In 2015, LACMA’s Art + Technology Lab awarded Jonathon Keats a grant to explore how wearable technology could enhance, diminish, or alter the identity of the wearer. The artist worked with Lab advisor John Suh and his team from Hyundai Motor Company to extend his ideas about wearables into the automotive realm. Titled the Roadable Synapse, the project’s first iteration underwent more than two years of research and development before it was realized in the summer of 2017.
Keats began his research for the project by posing the question: “Will the future of transportation be driverless?”
If so, we should expect people to identify less and less with their vehicles, turning over the road to artificial intelligence. However this driverless future is not inevitable. There are technological and cultural reasons why driving may persist. The automotive industry faces persistent challenges ranging from passenger safety to moral responsibility. What if the car of the future is not autonomous?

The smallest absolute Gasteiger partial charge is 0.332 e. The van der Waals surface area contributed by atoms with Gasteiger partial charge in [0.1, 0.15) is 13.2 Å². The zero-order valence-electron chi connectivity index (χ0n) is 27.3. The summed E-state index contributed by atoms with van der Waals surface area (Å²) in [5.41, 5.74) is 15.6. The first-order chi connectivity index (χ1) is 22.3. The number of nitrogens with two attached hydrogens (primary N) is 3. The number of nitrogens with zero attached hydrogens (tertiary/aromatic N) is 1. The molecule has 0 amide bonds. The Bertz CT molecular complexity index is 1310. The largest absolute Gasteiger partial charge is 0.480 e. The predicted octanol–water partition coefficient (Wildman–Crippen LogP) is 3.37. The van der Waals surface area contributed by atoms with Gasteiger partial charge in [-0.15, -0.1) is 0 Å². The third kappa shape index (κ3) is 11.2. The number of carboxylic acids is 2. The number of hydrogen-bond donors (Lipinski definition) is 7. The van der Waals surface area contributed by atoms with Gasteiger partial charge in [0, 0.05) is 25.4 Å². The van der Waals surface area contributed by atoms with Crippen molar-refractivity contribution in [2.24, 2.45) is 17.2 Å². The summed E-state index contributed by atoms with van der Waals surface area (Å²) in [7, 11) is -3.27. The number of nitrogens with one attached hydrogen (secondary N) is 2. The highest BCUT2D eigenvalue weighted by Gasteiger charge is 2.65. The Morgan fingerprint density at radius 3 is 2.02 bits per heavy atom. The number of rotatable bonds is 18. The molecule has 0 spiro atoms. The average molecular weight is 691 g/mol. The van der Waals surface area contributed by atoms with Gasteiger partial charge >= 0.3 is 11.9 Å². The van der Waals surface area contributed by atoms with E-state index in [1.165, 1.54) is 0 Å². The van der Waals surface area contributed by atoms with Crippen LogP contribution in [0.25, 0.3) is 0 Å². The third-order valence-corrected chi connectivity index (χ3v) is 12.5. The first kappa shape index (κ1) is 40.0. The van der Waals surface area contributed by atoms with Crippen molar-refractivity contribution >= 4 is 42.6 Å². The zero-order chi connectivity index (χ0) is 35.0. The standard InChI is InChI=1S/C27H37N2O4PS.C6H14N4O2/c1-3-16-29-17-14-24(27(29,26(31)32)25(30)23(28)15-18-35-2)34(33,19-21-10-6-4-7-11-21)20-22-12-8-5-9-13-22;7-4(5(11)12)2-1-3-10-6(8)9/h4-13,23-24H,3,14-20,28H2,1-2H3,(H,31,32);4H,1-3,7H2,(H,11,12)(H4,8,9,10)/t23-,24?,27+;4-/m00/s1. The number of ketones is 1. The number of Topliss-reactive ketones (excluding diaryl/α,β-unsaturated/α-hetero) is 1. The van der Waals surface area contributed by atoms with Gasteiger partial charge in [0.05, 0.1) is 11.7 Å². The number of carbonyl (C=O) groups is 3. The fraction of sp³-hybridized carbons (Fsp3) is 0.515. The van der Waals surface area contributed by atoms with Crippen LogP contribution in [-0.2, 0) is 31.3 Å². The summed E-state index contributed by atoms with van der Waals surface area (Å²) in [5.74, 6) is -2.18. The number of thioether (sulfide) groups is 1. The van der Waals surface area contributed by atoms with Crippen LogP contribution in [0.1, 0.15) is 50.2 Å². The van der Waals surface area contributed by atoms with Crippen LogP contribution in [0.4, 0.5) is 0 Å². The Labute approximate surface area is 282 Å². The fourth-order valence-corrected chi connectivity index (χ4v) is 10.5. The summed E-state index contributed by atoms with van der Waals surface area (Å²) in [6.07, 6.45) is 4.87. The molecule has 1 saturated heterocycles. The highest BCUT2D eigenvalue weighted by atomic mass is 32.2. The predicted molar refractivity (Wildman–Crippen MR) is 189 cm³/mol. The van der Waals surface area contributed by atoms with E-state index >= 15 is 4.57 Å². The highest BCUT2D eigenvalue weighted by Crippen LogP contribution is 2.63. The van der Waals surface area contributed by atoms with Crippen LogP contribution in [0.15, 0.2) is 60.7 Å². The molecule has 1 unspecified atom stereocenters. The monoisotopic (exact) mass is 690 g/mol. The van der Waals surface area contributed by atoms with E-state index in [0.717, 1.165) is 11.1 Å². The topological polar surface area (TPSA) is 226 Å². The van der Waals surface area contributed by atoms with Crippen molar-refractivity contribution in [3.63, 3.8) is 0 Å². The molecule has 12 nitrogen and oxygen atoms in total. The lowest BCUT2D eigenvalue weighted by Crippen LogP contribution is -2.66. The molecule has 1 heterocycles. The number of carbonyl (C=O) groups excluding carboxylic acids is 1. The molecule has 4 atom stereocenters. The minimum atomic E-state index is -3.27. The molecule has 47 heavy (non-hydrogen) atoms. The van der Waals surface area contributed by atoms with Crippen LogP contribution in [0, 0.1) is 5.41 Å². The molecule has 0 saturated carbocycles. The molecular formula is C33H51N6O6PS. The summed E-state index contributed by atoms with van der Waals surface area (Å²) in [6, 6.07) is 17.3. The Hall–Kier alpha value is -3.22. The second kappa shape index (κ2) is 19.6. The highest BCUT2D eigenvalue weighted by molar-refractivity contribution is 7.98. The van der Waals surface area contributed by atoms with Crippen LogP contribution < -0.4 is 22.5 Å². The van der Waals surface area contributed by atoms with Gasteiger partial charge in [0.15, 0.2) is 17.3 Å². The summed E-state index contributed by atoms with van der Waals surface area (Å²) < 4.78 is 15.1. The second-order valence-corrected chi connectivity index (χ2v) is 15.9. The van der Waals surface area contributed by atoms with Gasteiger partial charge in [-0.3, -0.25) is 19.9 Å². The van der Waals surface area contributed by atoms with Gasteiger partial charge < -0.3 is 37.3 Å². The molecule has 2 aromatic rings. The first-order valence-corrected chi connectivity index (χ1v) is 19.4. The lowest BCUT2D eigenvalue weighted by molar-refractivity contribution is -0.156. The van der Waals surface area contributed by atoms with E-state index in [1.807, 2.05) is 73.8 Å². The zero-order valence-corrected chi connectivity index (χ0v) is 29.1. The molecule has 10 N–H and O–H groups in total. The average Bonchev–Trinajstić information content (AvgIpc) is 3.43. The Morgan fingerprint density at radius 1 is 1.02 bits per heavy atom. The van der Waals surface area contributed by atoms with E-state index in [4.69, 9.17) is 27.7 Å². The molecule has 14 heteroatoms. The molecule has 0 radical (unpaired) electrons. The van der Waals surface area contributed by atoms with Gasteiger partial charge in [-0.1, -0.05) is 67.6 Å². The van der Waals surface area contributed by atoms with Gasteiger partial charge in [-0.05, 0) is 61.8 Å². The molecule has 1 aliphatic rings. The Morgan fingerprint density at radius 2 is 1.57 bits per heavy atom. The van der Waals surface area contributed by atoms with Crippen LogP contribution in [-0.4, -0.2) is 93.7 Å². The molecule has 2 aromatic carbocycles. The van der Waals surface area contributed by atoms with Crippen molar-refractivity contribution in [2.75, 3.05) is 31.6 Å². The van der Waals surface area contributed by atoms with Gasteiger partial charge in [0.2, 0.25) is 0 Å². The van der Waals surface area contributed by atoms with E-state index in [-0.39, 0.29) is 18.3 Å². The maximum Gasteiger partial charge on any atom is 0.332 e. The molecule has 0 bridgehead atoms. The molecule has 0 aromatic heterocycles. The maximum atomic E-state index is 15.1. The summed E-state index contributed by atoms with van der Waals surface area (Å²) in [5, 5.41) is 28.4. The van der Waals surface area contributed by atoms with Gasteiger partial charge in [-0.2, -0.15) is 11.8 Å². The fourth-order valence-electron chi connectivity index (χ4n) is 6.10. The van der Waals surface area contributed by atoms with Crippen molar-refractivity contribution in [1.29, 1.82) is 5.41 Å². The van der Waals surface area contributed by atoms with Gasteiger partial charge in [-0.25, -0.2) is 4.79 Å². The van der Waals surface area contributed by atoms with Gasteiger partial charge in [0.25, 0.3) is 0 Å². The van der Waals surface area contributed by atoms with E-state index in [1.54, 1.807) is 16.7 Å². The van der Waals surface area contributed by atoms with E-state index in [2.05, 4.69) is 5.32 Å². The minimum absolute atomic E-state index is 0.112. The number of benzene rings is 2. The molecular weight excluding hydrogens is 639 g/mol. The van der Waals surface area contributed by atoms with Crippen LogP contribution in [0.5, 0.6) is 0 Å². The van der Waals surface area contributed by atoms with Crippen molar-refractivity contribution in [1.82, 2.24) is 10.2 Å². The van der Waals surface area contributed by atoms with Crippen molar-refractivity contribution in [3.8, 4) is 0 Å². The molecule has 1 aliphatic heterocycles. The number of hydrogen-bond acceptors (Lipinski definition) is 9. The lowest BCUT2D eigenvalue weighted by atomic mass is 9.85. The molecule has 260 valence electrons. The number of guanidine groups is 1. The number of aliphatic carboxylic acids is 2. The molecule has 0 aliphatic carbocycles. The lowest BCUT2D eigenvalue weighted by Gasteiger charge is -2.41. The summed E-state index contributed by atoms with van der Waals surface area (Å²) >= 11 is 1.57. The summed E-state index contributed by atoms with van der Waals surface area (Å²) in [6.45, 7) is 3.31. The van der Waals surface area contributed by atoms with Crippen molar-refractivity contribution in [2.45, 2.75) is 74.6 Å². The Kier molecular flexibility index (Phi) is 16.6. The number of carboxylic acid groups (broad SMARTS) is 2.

Keats eschewed the automotive industry’s fascination with the self-driving car, and instead went in the opposite direction. He followed a line of thought suggesting that our identification with our vehicles would intensify, like it has with other personal technologies such as smartphones. To quote the artist:
Cars may increasingly become a part of us, a cognitive and emotional extension of ourselves. They might become as intimate as wearables, driver and car operating as a physically and mentally unified human-machine hybrid. This is a future driven by automotive neuroscience rather than artificial intelligence.
Last weekend, we debuted a short documentary about the project at the Art + Technology Lab.
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The Art + Technology Lab is made possible by Accenture, with additional support from Google and SpaceX.
The Lab is part of The Hyundai Project: Art + Technology at LACMA, a joint initiative exploring the convergence of art and technology.